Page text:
On Oct 29, 2009, at 11:25 PM, Jerry Leichter wrote:
A couple of days ago, I pointed to an article claiming that these
were easy to break, and asked if anyone knew of security analyses of
I must say, I'm very disappointed with the responses. Almost
everyone attacked the person quoted in the article. The attacks
they assumed he had in mind were unproven or unimportant or
insignificant. Gee ... sounds *exactly* like the response you get
from companies when someone finds a vulnerability in their
products: It's not proven; who is this person anyway; even if there
is an attack, it isn't of any practical importance.
Unfortunately, there's no better response here.
At time T, someone will assert that "X is insecure", and that products
exist -- commercial and freeware -- to crack it. This person supplies
no evidence except for an incomplete list of products to support the
assertion. What do I now know that I didn't know before?
One way to judge is by reputation. If, say, Adi Shamir says it, I'm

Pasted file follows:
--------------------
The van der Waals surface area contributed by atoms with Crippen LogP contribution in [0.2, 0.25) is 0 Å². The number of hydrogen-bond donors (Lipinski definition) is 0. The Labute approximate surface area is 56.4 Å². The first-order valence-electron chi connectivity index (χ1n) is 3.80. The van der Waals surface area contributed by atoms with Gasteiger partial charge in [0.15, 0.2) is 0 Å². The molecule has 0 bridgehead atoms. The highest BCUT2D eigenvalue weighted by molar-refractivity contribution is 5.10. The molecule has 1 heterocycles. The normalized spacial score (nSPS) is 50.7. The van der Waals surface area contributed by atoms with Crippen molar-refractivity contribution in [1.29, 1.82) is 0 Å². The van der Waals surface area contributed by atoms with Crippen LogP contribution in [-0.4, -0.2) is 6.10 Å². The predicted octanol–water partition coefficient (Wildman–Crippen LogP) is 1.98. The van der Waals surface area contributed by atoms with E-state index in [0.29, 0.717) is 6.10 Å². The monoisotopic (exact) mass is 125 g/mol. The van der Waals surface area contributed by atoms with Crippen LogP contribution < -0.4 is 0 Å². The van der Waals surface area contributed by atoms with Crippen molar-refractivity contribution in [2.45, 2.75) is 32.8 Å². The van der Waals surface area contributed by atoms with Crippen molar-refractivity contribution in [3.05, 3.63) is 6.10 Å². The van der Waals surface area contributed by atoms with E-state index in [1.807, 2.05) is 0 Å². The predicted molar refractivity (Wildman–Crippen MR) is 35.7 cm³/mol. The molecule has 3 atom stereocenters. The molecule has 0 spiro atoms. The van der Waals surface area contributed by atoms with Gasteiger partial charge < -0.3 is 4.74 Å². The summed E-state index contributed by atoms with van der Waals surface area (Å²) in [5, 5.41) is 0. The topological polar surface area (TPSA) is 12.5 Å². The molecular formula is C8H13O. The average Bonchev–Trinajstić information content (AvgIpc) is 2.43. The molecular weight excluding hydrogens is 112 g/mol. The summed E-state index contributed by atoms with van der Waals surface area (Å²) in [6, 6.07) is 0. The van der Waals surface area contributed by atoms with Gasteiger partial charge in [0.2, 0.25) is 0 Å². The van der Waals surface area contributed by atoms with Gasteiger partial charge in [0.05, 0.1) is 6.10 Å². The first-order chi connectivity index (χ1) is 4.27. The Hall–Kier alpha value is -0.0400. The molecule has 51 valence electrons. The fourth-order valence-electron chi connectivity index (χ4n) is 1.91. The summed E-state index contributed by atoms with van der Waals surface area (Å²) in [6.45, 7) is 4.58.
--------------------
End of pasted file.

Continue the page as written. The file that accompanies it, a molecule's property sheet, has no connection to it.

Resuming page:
very inclined to believe it, even without wading through the technical
details. If the posting comes from a notorious crank, I'll likely
discard the message unread because cranks tend to misread technical
papers. If it's someone I've never heard of, I have to make the
decision based on the evidence presented and what I already know.
What was the evidence here?
The article made no verifiable or falsifiable technical statements, so
there's nothing to evaluate in that respect. I've never heard of any
freeeware to crack Filevault; given the familiarity of the readership
of this list in the aggregate with the free software world, it seems
unlikely that such software exists. He did point to some commercial
software to attack Filevault, but it works by password guessing. For
his business -- forensic analysis -- I suspect that that technique is
extremely useful; I doubt that anyone on this list would disagree.
But that's not the same as a flaw in MacOS.
Beyond that, we're left with *no* new information. What basis does
this article give us to conclude that Filevault is -- or is not --
insecure? I have no more reason to trust it or distrust it than I had
before reading that article.
A proper evaluation of Filevault would, of course, be a good idea.
But that statement is equally true after the article as before.
--Steve Bellovin, http://www.cs.columbia.edu/~smb
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